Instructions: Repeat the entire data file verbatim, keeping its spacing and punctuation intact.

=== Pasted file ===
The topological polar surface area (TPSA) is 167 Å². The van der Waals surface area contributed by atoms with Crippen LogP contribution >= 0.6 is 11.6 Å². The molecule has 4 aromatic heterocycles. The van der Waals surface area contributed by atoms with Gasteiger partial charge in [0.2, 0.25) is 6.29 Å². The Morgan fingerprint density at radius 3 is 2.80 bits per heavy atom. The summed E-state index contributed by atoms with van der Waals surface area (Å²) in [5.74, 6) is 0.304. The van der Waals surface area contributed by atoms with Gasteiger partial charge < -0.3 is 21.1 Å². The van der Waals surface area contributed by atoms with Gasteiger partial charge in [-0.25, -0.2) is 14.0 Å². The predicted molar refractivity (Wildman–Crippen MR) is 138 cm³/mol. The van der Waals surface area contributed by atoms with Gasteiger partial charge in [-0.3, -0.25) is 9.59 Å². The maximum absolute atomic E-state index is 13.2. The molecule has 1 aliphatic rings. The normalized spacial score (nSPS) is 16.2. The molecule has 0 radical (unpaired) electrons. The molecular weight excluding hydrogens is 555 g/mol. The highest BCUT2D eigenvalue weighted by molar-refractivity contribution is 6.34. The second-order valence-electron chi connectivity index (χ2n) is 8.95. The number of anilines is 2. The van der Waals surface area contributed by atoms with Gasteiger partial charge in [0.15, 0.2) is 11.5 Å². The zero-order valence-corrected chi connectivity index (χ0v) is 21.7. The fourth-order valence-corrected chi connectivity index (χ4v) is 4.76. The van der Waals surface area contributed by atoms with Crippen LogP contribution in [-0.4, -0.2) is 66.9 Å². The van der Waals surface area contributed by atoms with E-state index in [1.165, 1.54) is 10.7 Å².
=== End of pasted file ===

The topological polar surface area (TPSA) is 167 Å². The van der Waals surface area contributed by atoms with Crippen LogP contribution >= 0.6 is 11.6 Å². The molecule has 4 aromatic heterocycles. The van der Waals surface area contributed by atoms with Gasteiger partial charge in [0.2, 0.25) is 6.29 Å². The Morgan fingerprint density at radius 3 is 2.80 bits per heavy atom. The summed E-state index contributed by atoms with van der Waals surface area (Å²) in [5.74, 6) is 0.304. The van der Waals surface area contributed by atoms with Gasteiger partial charge < -0.3 is 21.1 Å². The van der Waals surface area contributed by atoms with Gasteiger partial charge in [-0.25, -0.2) is 14.0 Å². The predicted molar refractivity (Wildman–Crippen MR) is 138 cm³/mol. The van der Waals surface area contributed by atoms with Gasteiger partial charge in [-0.3, -0.25) is 9.59 Å². The maximum absolute atomic E-state index is 13.2. The molecule has 1 aliphatic rings. The normalized spacial score (nSPS) is 16.2. The molecule has 0 radical (unpaired) electrons. The molecular weight excluding hydrogens is 555 g/mol. The highest BCUT2D eigenvalue weighted by molar-refractivity contribution is 6.34. The second-order valence-electron chi connectivity index (χ2n) is 8.95. The number of anilines is 2. The van der Waals surface area contributed by atoms with Gasteiger partial charge in [0.15, 0.2) is 11.5 Å². The zero-order valence-corrected chi connectivity index (χ0v) is 21.7. The fourth-order valence-corrected chi connectivity index (χ4v) is 4.76. The van der Waals surface area contributed by atoms with Crippen LogP contribution in [-0.4, -0.2) is 66.9 Å². The van der Waals surface area contributed by atoms with E-state index in [1.165, 1.54) is 10.7 Å².